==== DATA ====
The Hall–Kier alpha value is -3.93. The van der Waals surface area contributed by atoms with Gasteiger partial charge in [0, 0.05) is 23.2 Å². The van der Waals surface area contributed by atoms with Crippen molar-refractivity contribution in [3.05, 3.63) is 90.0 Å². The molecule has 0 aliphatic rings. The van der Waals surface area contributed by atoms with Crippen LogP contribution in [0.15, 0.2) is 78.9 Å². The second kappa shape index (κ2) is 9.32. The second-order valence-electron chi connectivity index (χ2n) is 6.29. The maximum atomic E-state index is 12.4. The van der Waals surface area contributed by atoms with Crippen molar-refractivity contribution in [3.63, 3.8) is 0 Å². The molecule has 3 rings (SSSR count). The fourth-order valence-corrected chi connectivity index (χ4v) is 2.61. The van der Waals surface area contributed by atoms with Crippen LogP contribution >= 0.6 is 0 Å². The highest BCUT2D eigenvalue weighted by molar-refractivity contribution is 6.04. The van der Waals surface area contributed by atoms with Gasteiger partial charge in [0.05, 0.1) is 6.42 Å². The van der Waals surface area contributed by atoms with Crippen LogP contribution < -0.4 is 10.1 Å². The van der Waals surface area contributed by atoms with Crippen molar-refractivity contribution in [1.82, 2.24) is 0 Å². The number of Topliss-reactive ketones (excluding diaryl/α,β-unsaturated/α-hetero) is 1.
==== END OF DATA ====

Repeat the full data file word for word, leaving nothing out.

The Hall–Kier alpha value is -3.93. The van der Waals surface area contributed by atoms with Gasteiger partial charge in [0, 0.05) is 23.2 Å². The van der Waals surface area contributed by atoms with Crippen molar-refractivity contribution in [3.05, 3.63) is 90.0 Å². The molecule has 0 aliphatic rings. The van der Waals surface area contributed by atoms with Crippen LogP contribution in [0.15, 0.2) is 78.9 Å². The second kappa shape index (κ2) is 9.32. The second-order valence-electron chi connectivity index (χ2n) is 6.29. The maximum atomic E-state index is 12.4. The van der Waals surface area contributed by atoms with Crippen molar-refractivity contribution in [3.63, 3.8) is 0 Å². The molecule has 3 rings (SSSR count). The fourth-order valence-corrected chi connectivity index (χ4v) is 2.61. The van der Waals surface area contributed by atoms with Crippen LogP contribution >= 0.6 is 0 Å². The highest BCUT2D eigenvalue weighted by molar-refractivity contribution is 6.04. The van der Waals surface area contributed by atoms with Gasteiger partial charge in [0.05, 0.1) is 6.42 Å². The van der Waals surface area contributed by atoms with Crippen LogP contribution < -0.4 is 10.1 Å². The van der Waals surface area contributed by atoms with Crippen molar-refractivity contribution in [1.82, 2.24) is 0 Å². The number of Topliss-reactive ketones (excluding diaryl/α,β-unsaturated/α-hetero) is 1.